Wednesday, June 22, 2011

The NBN and the ACCC

In an iTnews column in March I commented on the NBN PoI decision and the fact that ACCC acceptance of the NBN Co special access undertaking shouldn't be considered a foregone conclusion.

Today new ACCC Chair Rod Sims has been reported as saying the NBN is not something to be regulated "in a light-handed way", noting;

I'm someone who thinks that if you have a monopoly you have to regulate it. If it's a monopoly -- and I don't mean a duopoly -- a straight-out monopoly, you have to regulate it. Any monopoly needs regulations, whether it is in communications, electricity, gas or whatever.

There is a whole essay potentially inherent in this and it is a subject to which I will return both here and in the working papers I publish on the DigEcon Research site. The observation to make here is the three step process Australia has taken to traditional "utility regulation" of telecommunications.

Up until 1988 the PMG and Telecom were under direct Government control on prices, resulting in prices that were variously perceived as being excessively high to achieve dividends (or reduce capital costs) or excessively low to curry political favour in the regions. The reality was a bit of both - high metro prices and low regional - at least when compared to cost.

Ultimately the call for competition was driven by two things. The first was the general idea that prices should be "cost reflective" to generate "efficiency" (using the flawed economic definition). The second was the tension between telcos and computer companies as convergence was first discussed.

The second phase followed corporatisation in 1988 and was based on the then new idea (from Littlechild I believe) of "incentive based" regulation. This was a concept designed to replace pre-existing Rate of Return regulation as was current in the US at the time. The idea was a global cap on a weighted index of retail prices, the cap being CPI - X where X was a forward estimate of Total Factor Productivity (whereas CPI was the actual CPI).

This was still the main element of price control up to 1997 - while there were infrastructure access prices from 1991 to 1997 the model in the fixed duopoloy/mobile triopoly really was based on infrastructure competition - a probably naive expectation that competition could develop this way.

The 1997 reforms signalled an even greater faith, they were premised on the idea that there were sufficient competing networks that there was potential for a market to develop in interconnection services, and hence the "negotiate/arbitrate" model was introduced. The model failed for a host of reasons, not least the fact that there was an asymmetry between the regulation of the fixed and mobile networks so that interconnection negotiations between these networks never looked like a two-way access negotiation. More generally access pricing didn't distinguish between one-way access (where a long distance provider buys both PSTN originating and terminating access from the fixed network operator) and two-way access in which two networks of directly connected customers interconnect. The latter was the market of PSTN termination on non-Telstra networks and of mobile-fixed interconnection both ways.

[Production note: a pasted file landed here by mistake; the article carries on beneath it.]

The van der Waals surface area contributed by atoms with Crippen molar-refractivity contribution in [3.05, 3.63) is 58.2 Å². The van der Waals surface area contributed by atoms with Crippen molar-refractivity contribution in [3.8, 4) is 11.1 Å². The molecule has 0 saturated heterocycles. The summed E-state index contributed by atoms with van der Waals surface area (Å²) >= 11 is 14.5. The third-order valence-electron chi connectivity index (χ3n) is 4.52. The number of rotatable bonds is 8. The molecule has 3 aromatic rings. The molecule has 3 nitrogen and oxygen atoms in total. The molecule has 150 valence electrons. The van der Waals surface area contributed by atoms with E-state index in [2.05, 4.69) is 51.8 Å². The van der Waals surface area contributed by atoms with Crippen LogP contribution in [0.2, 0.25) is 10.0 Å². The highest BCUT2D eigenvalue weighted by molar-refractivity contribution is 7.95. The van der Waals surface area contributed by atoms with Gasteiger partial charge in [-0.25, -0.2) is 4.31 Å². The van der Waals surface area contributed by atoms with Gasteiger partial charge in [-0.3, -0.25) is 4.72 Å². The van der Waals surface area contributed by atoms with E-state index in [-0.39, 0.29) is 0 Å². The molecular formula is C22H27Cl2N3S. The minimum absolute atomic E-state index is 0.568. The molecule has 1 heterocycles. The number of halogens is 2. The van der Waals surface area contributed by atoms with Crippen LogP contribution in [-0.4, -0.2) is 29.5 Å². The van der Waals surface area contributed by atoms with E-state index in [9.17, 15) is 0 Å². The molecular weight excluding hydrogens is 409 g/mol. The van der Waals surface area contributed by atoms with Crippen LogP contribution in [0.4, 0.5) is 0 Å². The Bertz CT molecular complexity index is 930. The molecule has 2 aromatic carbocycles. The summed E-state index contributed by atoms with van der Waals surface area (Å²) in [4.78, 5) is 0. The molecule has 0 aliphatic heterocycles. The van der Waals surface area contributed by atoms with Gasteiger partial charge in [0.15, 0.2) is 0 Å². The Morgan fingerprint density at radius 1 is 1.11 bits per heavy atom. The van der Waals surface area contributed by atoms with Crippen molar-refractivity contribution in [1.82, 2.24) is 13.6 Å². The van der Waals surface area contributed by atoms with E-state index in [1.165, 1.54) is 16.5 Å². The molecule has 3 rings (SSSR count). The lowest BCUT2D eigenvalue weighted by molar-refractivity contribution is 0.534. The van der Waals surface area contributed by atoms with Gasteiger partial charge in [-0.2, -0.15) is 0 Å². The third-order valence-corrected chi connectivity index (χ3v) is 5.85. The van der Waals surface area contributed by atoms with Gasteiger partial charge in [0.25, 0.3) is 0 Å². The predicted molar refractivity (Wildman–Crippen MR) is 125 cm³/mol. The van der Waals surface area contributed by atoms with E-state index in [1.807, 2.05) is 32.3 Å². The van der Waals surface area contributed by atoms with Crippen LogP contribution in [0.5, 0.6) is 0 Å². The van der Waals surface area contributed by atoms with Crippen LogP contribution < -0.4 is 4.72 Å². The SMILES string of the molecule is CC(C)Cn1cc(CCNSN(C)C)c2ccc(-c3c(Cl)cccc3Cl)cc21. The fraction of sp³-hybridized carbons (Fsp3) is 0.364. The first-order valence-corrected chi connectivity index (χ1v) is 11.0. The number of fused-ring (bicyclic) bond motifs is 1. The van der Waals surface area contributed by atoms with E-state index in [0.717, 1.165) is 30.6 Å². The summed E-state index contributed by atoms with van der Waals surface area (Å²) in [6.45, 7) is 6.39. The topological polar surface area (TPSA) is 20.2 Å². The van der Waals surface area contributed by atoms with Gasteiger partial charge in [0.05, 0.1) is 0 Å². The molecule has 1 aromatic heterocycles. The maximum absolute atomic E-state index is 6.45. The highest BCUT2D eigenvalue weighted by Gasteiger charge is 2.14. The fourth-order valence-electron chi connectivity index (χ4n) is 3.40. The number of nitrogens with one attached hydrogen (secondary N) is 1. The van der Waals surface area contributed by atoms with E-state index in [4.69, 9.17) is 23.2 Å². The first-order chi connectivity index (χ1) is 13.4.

Ultimately the policy makers have recognised the failure of the theory of infrastructure based competition for the fixed network, a failure that is not only clear in the pseudo facilities based model of naked DSL, but was also apparent in the contending views on FttN.

What this has been matched with is really a version of "rate of return" regulation. This is how the new mandated pricing structure for access to the Telstra network works, and will be the basis for NBN Co regulation. It is, however, a forward looking version of RoR regulation.

The weakness is that such price calculation becomes incredibly sensitive to the demand forecasts in the pricing model.

I happen to believe that there are other market mimicking ways to price that generate the kind of information exchange for which we really should value markets.

I just don't think I can convince the policy makers, the regulators or the commercial firms.

Novae Meridianae Demetae Dexter delenda est

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